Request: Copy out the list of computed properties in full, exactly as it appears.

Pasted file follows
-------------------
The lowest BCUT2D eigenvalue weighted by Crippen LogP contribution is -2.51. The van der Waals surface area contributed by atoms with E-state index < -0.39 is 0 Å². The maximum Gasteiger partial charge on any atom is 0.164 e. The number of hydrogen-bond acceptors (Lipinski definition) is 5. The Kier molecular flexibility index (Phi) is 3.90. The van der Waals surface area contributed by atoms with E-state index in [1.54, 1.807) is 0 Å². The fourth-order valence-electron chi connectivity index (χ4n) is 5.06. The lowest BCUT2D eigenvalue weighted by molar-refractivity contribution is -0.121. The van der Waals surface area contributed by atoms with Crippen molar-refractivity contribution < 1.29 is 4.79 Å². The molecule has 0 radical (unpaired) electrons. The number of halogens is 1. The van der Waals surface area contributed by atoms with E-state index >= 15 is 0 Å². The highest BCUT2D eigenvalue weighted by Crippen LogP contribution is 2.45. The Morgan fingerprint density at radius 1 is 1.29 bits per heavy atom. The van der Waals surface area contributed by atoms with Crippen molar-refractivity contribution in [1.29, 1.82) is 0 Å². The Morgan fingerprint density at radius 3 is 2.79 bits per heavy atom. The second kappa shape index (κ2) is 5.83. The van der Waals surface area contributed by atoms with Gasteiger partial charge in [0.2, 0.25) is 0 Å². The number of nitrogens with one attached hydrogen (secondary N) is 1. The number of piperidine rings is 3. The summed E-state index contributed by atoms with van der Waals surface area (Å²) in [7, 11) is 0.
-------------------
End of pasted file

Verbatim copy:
The lowest BCUT2D eigenvalue weighted by Crippen LogP contribution is -2.51. The van der Waals surface area contributed by atoms with E-state index < -0.39 is 0 Å². The maximum Gasteiger partial charge on any atom is 0.164 e. The number of hydrogen-bond acceptors (Lipinski definition) is 5. The Kier molecular flexibility index (Phi) is 3.90. The van der Waals surface area contributed by atoms with E-state index in [1.54, 1.807) is 0 Å². The fourth-order valence-electron chi connectivity index (χ4n) is 5.06. The lowest BCUT2D eigenvalue weighted by molar-refractivity contribution is -0.121. The van der Waals surface area contributed by atoms with Crippen molar-refractivity contribution < 1.29 is 4.79 Å². The molecule has 0 radical (unpaired) electrons. The number of halogens is 1. The van der Waals surface area contributed by atoms with E-state index >= 15 is 0 Å². The highest BCUT2D eigenvalue weighted by Crippen LogP contribution is 2.45. The Morgan fingerprint density at radius 1 is 1.29 bits per heavy atom. The van der Waals surface area contributed by atoms with Crippen molar-refractivity contribution in [1.29, 1.82) is 0 Å². The Morgan fingerprint density at radius 3 is 2.79 bits per heavy atom. The second kappa shape index (κ2) is 5.83. The van der Waals surface area contributed by atoms with Gasteiger partial charge in [0.2, 0.25) is 0 Å². The number of nitrogens with one attached hydrogen (secondary N) is 1. The number of piperidine rings is 3. The summed E-state index contributed by atoms with van der Waals surface area (Å²) in [7, 11) is 0.